Last year was a good one to be an e-retailer, according to a pair of reports that show all-time highs for both customer satisfaction and sales.

According to the American Customer Satisfaction Index (ACSI) Annual E-Commerce report, e-retail stood out with a satisfaction score of 84 (on a scale of 100). Meanwhile, the Commerce Department released fourth quarter 2003 figures that showed U.S. retail sales over the Internet made up almost 2 percent ($17.23 billion) of total retail sales. In the third quarter of 2003, by comparison, online retail made up 1.5 percent of total retail sales.

Larry Freed, CEO of ForeSee Results, a Web site satisfaction measurement company, says that customer satisfaction and revenue are directly related. “Satisfaction is going to drive loyalty, which is going to drive repeat business, which is going to drive profitability,” Freed says. “In the four years the ASCI has been measuring e-retail, satisfaction keeps going up. It’s definitely something the industry should be proud of.”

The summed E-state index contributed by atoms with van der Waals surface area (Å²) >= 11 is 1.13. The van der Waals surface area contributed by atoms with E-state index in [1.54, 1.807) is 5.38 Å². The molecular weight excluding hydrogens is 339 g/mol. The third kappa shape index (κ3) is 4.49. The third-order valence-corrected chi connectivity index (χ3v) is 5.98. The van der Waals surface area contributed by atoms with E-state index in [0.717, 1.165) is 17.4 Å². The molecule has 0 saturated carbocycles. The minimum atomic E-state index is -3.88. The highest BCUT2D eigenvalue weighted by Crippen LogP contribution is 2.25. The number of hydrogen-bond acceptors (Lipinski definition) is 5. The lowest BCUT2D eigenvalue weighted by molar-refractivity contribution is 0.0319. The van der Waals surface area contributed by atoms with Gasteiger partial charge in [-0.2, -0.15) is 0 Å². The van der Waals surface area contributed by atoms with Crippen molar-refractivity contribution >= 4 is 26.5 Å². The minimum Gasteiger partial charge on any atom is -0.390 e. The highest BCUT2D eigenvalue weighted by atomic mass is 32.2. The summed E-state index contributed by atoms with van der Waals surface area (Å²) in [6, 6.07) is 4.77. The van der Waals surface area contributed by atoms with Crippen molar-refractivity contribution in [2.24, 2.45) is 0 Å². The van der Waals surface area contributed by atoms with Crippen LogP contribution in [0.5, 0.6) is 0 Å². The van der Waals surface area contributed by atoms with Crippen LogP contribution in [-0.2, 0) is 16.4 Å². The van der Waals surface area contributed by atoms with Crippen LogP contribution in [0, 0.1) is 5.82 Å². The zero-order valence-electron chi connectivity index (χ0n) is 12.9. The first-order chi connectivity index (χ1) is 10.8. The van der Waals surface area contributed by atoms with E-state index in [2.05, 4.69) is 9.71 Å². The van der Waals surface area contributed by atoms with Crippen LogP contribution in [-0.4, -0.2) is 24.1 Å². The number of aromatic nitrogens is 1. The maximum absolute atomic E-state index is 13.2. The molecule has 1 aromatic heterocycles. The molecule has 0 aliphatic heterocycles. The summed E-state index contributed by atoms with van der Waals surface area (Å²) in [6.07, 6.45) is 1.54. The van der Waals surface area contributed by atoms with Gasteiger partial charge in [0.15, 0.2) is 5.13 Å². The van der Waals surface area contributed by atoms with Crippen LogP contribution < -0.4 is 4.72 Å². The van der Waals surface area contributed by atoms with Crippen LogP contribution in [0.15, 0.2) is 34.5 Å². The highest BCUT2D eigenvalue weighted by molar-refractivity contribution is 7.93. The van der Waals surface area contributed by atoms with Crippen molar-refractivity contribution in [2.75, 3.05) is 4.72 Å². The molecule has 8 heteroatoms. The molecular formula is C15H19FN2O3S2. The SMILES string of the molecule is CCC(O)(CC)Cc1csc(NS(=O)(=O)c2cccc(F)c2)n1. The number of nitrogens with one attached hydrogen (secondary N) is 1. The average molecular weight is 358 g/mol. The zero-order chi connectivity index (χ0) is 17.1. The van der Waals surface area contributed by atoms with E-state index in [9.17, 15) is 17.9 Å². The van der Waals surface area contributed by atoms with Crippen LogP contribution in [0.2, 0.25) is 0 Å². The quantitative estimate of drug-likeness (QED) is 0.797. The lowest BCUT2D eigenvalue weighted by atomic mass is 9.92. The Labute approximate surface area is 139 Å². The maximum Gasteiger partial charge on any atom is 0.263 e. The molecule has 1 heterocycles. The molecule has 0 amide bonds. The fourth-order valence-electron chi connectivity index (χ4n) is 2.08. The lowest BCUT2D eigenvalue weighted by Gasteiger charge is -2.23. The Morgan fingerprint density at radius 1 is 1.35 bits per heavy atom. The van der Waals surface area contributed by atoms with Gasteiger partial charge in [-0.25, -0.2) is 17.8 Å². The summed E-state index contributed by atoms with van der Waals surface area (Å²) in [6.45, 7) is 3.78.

Customer satisfaction can mean many things, but Freed says at its most basic level, it means that a company “meets the needs and exceeds the expectations of its customers.” By that, and most other definitions, Amazon.com is e-retail’s champion. According to the ACSI report, Amazon.com earned the highest satisfaction score: 88. Barnesandnoble.com earned the second highest score, at 86. Other e-retailers averaged a score of 83. Freed says a score of 88 is exceptionally high. Anything in the 80-range is considered a good score.

Eventually, says Freed, the average scores for e-retail will drop or level off because consumer expectation will grow even higher.



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